The Paralympics’ Representation Problem

by Vilissa Thompson  As someone who enjoys sports and has paid closer attention to adaptive sports and disabled athletes, something profound stood out: the over-whiteness of everything. With the Paralympic Games in its fifth day, I wanted to explore how the lack of diversity played a critical role as to who gets the opportunity to make… Read More

Kare Adenegan: Young, Gifted and Black

by Shane Thomas When Laverne Cox began to achieve a level of fame that made her a regular interview subject, a common question she had to field was whether, as a black trans woman, she saw herself as a role model. Cox rejected the label, before adding the caveat, “but I do like the term possibility… Read More

George Quarcoo: The Absent Paralympian

by Wendy-Ann Clarke  When George Quarcoo immigrated to Canada from Ghana in 2007, aged 12, he never thought he would become one of Canada’s fastest T12 (visually impaired) sprinters. Wearing only jeans and a t-shirt, Quarcoo – along with his father and three siblings – walked out of the airport in Toronto on that crisp November… Read More

The Paralympics Isn’t Great Sport With Caveats. It’s Great Sport

by Shane Thomas  In the days after the Closing Ceremony of the Rio Olympics, the media narrative centred around the Brazilian party being over, with the nation now having to deal with the residue of the Olympic circus. Except the circus isn’t over yet. The Olympics may be finished, but the Rio 2016 tome has further… Read More

The Women’s Olympics

by Christienna Fryar One of the prominent Cassandra stories leading into the Rio Olympics was the decision some famous male athletes took to skip the Games. Most notably in golf, with luminaries like Rory McIlroy and Jordan Spieth opting to spend their summers elsewhere. However, the panic around these absences was based upon a false assumption… Read More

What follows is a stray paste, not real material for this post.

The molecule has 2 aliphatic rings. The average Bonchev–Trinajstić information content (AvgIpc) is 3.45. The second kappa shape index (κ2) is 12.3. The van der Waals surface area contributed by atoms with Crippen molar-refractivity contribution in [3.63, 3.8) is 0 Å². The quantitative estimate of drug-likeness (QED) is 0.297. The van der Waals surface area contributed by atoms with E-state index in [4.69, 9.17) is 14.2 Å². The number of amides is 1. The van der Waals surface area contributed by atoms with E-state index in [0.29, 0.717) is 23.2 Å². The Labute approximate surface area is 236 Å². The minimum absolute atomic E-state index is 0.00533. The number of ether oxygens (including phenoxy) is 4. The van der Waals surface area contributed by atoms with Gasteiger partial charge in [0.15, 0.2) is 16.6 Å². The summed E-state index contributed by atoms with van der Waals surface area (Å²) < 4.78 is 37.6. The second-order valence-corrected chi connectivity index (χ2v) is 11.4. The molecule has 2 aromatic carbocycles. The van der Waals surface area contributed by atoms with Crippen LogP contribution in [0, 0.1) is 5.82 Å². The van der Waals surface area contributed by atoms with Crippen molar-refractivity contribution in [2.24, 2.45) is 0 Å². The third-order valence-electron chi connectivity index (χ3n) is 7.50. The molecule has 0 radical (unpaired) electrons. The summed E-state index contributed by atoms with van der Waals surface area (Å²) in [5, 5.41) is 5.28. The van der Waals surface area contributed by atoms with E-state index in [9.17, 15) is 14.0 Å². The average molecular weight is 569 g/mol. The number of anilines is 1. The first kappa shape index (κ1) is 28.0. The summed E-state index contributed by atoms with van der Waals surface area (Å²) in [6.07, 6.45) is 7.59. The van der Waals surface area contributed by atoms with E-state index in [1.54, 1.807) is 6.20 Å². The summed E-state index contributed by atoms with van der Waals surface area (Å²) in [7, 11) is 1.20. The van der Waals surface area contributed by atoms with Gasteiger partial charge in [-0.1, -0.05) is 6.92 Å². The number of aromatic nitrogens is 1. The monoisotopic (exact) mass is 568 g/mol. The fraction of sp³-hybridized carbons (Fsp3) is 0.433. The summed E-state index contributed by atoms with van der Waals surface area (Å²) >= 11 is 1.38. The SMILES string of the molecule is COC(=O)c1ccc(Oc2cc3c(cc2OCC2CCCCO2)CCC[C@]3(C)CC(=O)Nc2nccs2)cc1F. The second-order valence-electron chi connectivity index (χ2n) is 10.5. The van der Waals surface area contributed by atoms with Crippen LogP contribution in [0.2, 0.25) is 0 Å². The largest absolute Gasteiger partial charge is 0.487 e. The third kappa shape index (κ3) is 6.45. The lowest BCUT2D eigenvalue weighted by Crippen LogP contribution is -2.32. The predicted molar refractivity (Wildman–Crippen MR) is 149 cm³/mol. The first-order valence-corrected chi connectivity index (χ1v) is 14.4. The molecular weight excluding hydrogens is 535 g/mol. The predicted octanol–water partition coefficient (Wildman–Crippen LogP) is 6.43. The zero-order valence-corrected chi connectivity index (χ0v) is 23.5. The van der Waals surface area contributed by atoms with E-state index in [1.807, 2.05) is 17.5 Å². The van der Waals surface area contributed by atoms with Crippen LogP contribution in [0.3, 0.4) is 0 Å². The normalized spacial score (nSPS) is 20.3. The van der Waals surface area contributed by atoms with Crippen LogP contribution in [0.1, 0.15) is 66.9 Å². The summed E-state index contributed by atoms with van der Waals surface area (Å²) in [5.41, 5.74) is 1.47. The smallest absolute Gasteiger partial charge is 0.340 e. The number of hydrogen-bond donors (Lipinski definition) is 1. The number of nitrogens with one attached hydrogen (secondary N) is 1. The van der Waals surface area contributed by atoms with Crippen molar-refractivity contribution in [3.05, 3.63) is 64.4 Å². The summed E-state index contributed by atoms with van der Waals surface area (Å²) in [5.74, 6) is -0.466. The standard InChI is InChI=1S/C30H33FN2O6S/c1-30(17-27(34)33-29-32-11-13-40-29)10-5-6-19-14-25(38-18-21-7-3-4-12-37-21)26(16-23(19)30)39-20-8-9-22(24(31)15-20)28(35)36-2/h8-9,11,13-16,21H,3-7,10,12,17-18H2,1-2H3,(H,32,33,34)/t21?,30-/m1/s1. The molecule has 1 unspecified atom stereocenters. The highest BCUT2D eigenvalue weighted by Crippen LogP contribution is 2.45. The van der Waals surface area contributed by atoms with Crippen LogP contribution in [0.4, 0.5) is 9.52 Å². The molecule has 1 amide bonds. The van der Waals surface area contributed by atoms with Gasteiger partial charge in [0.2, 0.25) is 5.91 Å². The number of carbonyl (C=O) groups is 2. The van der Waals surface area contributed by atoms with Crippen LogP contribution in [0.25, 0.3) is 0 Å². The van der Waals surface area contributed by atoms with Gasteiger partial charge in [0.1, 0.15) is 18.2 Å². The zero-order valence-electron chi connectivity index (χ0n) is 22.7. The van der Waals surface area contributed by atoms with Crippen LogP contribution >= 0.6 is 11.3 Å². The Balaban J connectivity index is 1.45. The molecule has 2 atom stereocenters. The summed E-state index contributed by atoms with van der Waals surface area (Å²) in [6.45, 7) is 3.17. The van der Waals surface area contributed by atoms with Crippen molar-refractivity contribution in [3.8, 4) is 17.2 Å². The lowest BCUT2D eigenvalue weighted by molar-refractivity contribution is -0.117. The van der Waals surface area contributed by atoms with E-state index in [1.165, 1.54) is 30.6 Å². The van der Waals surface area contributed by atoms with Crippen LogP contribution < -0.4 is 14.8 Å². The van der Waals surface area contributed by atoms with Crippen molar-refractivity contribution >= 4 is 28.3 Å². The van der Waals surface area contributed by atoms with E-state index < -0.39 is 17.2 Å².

Caster Semenya and the South African clapback

by Kiri Kankhwende She’s dangerous on the bend. Like Usain Bolt, Caster Semenya tends to surge past her opponents just as they have reached their physical limits, rounding the final turn into the last 100 metres of the race, before charging ahead to win. At some point, Semenya is expected to break the women’s 800… Read More

Gabby Douglas Did Not Need To Be Discarded For Simone Biles To Succeed

We cannot encourage a culture where only one member of a marginalised group is reserved a platform by Chan Maroon The public spotlight can often be cruel towards those aiming for success. In these Olympics, it has been particularly cruel for gymnast, Gabby Douglas. Douglas was thrust into the public consciousness after her winning display… Read More

It’s Not About The Genes Stupid

by Ahmed Olayinka Sule  In the aftermath of Usain Bolt’s victory in the Olympic men’s 100 metre final, Murad Ahmed of the Financial Times wrote an article titled “Usain Bolt and why Jamaican sprinters are so fast“, in which he addressed the issue of Jamaica’s sprinting dominance. However, rather than analyse the various factors contributing… Read More

It’s time to address the persistent stereotype that ‘Black people can’t swim’

by Christienna Fryar  The swimming competition at these Olympics was exceptional, and in a meet of dazzling racing, nail-biting finishes, and unexpected medallists, there was no more important a finish than when Simone Manuel surged at the end of the 100 metre freestyle, tying Penny Oleksiak for gold. Manuel became the first black woman to win… Read More

Allyson Felix demonstrates that elite sport has virtues beyond trophies

by Shane Thomas  Many athletes have inspired awe at the Rio Olympics, but none have done so with as much grace as Allyson Felix. Looking for a fourth Olympic title last night, Felix finished second in the 400 metres, denied gold by Shaunae Miller’s best Indiana Jones impersonation on the line. “We sometimes project our problems… Read More